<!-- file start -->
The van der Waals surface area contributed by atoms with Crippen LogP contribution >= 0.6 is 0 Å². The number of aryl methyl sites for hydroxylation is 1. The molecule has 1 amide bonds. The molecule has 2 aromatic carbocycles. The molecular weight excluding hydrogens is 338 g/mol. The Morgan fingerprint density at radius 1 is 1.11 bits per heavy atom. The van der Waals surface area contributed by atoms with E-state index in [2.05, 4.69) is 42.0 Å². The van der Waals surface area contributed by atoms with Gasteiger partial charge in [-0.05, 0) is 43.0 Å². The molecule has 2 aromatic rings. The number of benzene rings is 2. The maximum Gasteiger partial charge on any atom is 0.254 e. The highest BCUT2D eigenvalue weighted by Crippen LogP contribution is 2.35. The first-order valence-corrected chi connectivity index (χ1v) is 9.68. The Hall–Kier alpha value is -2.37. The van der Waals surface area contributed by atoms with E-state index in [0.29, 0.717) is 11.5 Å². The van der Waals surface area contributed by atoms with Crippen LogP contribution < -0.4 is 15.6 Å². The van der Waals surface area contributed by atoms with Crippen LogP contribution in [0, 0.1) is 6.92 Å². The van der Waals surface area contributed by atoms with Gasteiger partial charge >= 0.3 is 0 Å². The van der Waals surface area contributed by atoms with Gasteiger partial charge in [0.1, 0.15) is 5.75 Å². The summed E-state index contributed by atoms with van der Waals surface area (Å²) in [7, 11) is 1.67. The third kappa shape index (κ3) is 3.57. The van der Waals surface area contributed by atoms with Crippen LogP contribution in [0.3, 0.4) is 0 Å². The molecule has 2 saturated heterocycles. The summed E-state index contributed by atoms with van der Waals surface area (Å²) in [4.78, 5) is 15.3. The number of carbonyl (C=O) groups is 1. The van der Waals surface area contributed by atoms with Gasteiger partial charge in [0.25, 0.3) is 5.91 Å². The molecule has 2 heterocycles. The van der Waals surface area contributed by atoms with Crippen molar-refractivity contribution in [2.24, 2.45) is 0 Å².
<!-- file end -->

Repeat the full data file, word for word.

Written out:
The van der Waals surface area contributed by atoms with Crippen LogP contribution >= 0.6 is 0 Å². The number of aryl methyl sites for hydroxylation is 1. The molecule has 1 amide bonds. The molecule has 2 aromatic carbocycles. The molecular weight excluding hydrogens is 338 g/mol. The Morgan fingerprint density at radius 1 is 1.11 bits per heavy atom. The van der Waals surface area contributed by atoms with E-state index in [2.05, 4.69) is 42.0 Å². The van der Waals surface area contributed by atoms with Gasteiger partial charge in [-0.05, 0) is 43.0 Å². The molecule has 2 aromatic rings. The number of benzene rings is 2. The maximum Gasteiger partial charge on any atom is 0.254 e. The highest BCUT2D eigenvalue weighted by Crippen LogP contribution is 2.35. The first-order valence-corrected chi connectivity index (χ1v) is 9.68. The Hall–Kier alpha value is -2.37. The van der Waals surface area contributed by atoms with E-state index in [0.29, 0.717) is 11.5 Å². The van der Waals surface area contributed by atoms with Crippen LogP contribution < -0.4 is 15.6 Å². The van der Waals surface area contributed by atoms with Crippen LogP contribution in [0, 0.1) is 6.92 Å². The van der Waals surface area contributed by atoms with Gasteiger partial charge >= 0.3 is 0 Å². The van der Waals surface area contributed by atoms with Gasteiger partial charge in [0.1, 0.15) is 5.75 Å². The summed E-state index contributed by atoms with van der Waals surface area (Å²) in [7, 11) is 1.67. The third kappa shape index (κ3) is 3.57. The van der Waals surface area contributed by atoms with Crippen LogP contribution in [0.3, 0.4) is 0 Å². The molecule has 2 saturated heterocycles. The summed E-state index contributed by atoms with van der Waals surface area (Å²) in [4.78, 5) is 15.3. The number of carbonyl (C=O) groups is 1. The van der Waals surface area contributed by atoms with Gasteiger partial charge in [0.25, 0.3) is 5.91 Å². The molecule has 2 heterocycles. The van der Waals surface area contributed by atoms with Crippen molar-refractivity contribution in [2.24, 2.45) is 0 Å².